03/06/2014 02:37 EST | Updated 05/06/2014 05:59 EDT

Scott McGillivray shares tips on 'How to Add Value to Your Home' in new book

TORONTO - You may treasure your built-in wine cooler and enjoy summertime swims in the backyard pool, but will these additions ultimately be a boon or bust in increasing your home's value?

"A question people always ask me (is): 'What should we tackle first? What will make our house worth more money? If we're going to sell, what should we do to get top dollar?'" said Scott McGillivray, star of the HGTV series "Income Property."

The real estate investor and contractor has renovated more than 250 properties across North America and maintains several rental properties. In "How to Add Value to Your Home" (Collins) due out Tuesday, McGillivray outlines the most effective ways to get a return on investment and improve properties for resale.

He writes of three keys to maximizing a home's value through improvements: the quality of the renovations; ensuring changes are in line with the property's market value; and maintaining the consistency of the space, like not adding a "flashy, high-end bathroom" into an otherwise dated home.

McGillivray said one of the simplest changes homeowners can make is with lighting, noting that installing a new fixture can "completely change a way a space feels." As he shops for properties with potential buyers, he said many get "suckered in" to looking at such details.

"They'll see a light fixture hanging in the dining room and they automatically think that dictates the rest of the home. (A) 1970s light fixture hanging in the dining area and it's like: 'Oh, this place is old.'

"The same goes for the opposite. I've walked into places where they've put a new dining room fixture in there. People come in and they go: 'Wow, this place looks great.'"

McGillivray writes that while decks used to be a "bit of an afterthought" they're now "a huge deal." He recommended spending between 2.5 and five per cent of the home's total value, and under $10,000 on a 200-square-foot model. He said the addition should be big enough for a barbecue, a table with two to four chairs and feature sufficient lighting.

McGillivray said the kitchen is the place where homeowners can spend the most and still get a good return on investment. He recommended staying in the range of five to 10 per cent of the home's current value in allocating money toward the upgrade.

He writes that changing cabinet hardware is where homeowners can get the best bang for their buck, noting that knobs and pulls are the first thing people notice and that dated, flimsy or damaged hardware can also be off-putting. McGillivray writes of his preference for laminate slab countertops which allow for more flexibility when adding a backsplash to the wall.

He outlines several "just for you choices" where homeowners shouldn't expect to recoup the full value. In the case of kitchen countertops, that includes concrete, stainless steel or tile options.

After the kitchen, he cites the bathroom as the most important room to improve the home's value. The addition of a new toilet, sink, vanity, countertop and faucets are all part of a basic upgrade, with the inclusion of a heated towel rack seen as a value adder.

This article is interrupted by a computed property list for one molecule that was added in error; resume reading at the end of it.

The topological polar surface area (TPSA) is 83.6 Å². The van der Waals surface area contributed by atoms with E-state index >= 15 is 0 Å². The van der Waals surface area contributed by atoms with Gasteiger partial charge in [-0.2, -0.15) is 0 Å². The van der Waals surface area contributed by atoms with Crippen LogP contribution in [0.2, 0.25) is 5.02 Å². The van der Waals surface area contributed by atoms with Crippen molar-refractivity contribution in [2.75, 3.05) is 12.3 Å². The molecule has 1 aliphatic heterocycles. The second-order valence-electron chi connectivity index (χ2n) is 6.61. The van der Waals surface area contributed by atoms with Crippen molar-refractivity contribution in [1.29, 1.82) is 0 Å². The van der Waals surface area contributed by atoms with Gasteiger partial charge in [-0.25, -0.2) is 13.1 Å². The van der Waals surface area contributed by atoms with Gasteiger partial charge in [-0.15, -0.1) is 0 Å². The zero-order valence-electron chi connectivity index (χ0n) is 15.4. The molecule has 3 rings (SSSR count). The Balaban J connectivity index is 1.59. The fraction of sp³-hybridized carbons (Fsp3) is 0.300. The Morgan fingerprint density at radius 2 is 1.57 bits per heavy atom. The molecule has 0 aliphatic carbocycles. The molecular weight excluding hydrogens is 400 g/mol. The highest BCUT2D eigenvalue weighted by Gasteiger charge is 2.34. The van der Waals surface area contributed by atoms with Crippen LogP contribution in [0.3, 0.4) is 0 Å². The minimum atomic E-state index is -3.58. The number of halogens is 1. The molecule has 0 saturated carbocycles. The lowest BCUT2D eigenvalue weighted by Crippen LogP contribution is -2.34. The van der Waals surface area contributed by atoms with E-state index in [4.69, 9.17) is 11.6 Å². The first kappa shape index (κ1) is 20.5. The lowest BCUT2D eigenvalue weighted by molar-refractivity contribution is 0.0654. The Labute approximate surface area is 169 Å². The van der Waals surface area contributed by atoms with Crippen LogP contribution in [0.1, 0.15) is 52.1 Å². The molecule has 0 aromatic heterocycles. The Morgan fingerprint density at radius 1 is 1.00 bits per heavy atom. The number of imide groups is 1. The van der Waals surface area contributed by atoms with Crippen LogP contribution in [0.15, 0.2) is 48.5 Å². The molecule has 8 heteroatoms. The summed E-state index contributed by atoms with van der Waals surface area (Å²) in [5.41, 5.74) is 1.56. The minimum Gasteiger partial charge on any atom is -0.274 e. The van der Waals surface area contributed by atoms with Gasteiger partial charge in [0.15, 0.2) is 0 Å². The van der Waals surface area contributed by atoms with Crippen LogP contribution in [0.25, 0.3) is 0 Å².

McGillivray writes that fancy extras like built-in wine coolers and water filtration systems won't add value, and advises homeowners to be mindful of additional maintenance costs they may incur as a result of other changes.

In the case of a pool, he writes that there is considerable cost involved in the upkeep, with an addition also costing extra money to heat and maintain. What's more, they may not necessarily help homeowners make a splash in resale for would-be buyers not keen on the maintenance required.

McGillivray said the purpose of the book is not necessarily to dictate to people what they can and can't do with respect to home improvements. Rather, the idea is to inform people of the possible consequences of their choices, particularly when it comes to seeking to recoup investments on personalized renos.

"People go to sell their house and (they say): 'I don't understand. We've sunk $50,000 into this addition and nobody's giving us offers that are high enough.' Well, I'm going to let you know that those are the types of investments that are sunk costs, and they're for your own personal gain."

While income suites can be a pricey home improvement, the greatest return they offer is the potential for long-term cash flow, McGillivray noted, adding that it's been a lot easier for him to sell multi-unit properties than single-family homes.

If comparing two properties each listed for $500,000 — one a single-family home, the other with an income suite that brings in $800 monthly in rental fees — property B is the clear winner.

"The property with the income suite in the basement will be accessible to many more buyers because it has qualified income. So if you don't qualify for a $500,000 mortgage, you may qualify for a $500,000 mortgage with an extra $800 in income."

McGillivray acknowledged that there may be homeowners who want to make amendments but only have hundreds versus thousands of dollars to spend. Painting, changing light switches, replacing bedroom and entry doors, putting up window coverings or caulking baseboards are potential options.

"Those small things might help on the value (of your home) if you're kind of struggling to work with a really small budget."

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